CRPF men used us as shield from firing
Tribal villagers in Latehar district’s Garu block have alleged that they were used as human shields by the Central Reserve Police Force (CRPF) personnel returning from poll duty on November 26 during the first phase of Assembly elections in the State.
They alleged that after the rebels fired at CRPF personnel and set fire to eights tractors loaded with the force’s rations and ammunition in Lai village, CRPF personnel threatened and beat up the villagers and made them walk with the security personnel when the firing went on.
Sixteen-year old Ankita Devi and Manti Devi, 18, alleged the security personnel had threatened to disrobe them before physically assaulting them. However, police officials denied the allegation and said the Maoists had beaten the villagers for voting in large numbers the previous day.
“The CRPF party was returning from Kotam village’s booth number 141 on November 26 when the Maoists opened fire at them near Lai village at 9 am. The CRPF took shelter in Lai village and more CRPF personnel reached Lai. As Maoists started taking away the CRPF men’s luggage loaded in eight tractors and [were] setting fire to them, the CRPF started hitting the villagers and made them walk in front of them to shield themselves from Maoists’ firing,” Ram Sundar Oraon, who has since left the village told The Hindu on the phone.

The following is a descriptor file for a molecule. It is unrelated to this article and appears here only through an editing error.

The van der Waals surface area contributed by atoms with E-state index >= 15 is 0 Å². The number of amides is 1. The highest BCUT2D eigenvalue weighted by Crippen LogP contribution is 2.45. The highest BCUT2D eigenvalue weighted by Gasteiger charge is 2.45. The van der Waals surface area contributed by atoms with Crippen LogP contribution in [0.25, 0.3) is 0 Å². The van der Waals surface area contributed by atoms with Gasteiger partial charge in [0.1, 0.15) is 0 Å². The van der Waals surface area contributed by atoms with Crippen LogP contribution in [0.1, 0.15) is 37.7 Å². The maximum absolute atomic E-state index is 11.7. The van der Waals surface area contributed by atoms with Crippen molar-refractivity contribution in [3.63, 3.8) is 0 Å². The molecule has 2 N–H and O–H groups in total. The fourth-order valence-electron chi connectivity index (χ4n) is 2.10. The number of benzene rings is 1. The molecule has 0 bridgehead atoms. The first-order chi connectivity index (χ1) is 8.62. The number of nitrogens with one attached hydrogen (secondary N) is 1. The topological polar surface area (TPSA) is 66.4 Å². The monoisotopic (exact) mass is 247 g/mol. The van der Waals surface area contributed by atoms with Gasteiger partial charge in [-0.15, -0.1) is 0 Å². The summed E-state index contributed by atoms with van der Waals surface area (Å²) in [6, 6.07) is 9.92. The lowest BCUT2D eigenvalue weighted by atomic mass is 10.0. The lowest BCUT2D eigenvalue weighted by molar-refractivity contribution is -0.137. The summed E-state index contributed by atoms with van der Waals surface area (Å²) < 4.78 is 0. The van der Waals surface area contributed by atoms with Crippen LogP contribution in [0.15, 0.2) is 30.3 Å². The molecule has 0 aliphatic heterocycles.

Speaking in the local Khadiya dialect, Koleshwar Parhaiya (51) and Surendar Parhaiya (22) said the CRPF men beat them with rifles and showed the fresh scars on their backs.
Sushil Oraon, Jagdish Parahiya, Amit Parhaiya, Subedar Oraon, Ravi Oraon said 50 villagers were taken by the CRPF to its camp in Saryu village 12 km away where they were tied and beaten. Eight villagers were held back in the CRPF’s 512 Battalion camp at Saryu village and allowed to go after two days, alleged the villagers.
Jagdish Parhaiya said the CRPF beat him after they found three guns in his house which the villagers traditionally use to chase away elephants with noise. He was presented in Latehar district court on November 28 before he was set free by the district judge.
But senior police officials denied the allegation. “The villagers have voted in large numbers, in higher numbers than before. The Maoists are angry at this and also because they are losing cadres in large numbers. They beat the villagers and forced them to make these statements,” said Latehar Superintendent of Police Michael S Raj.
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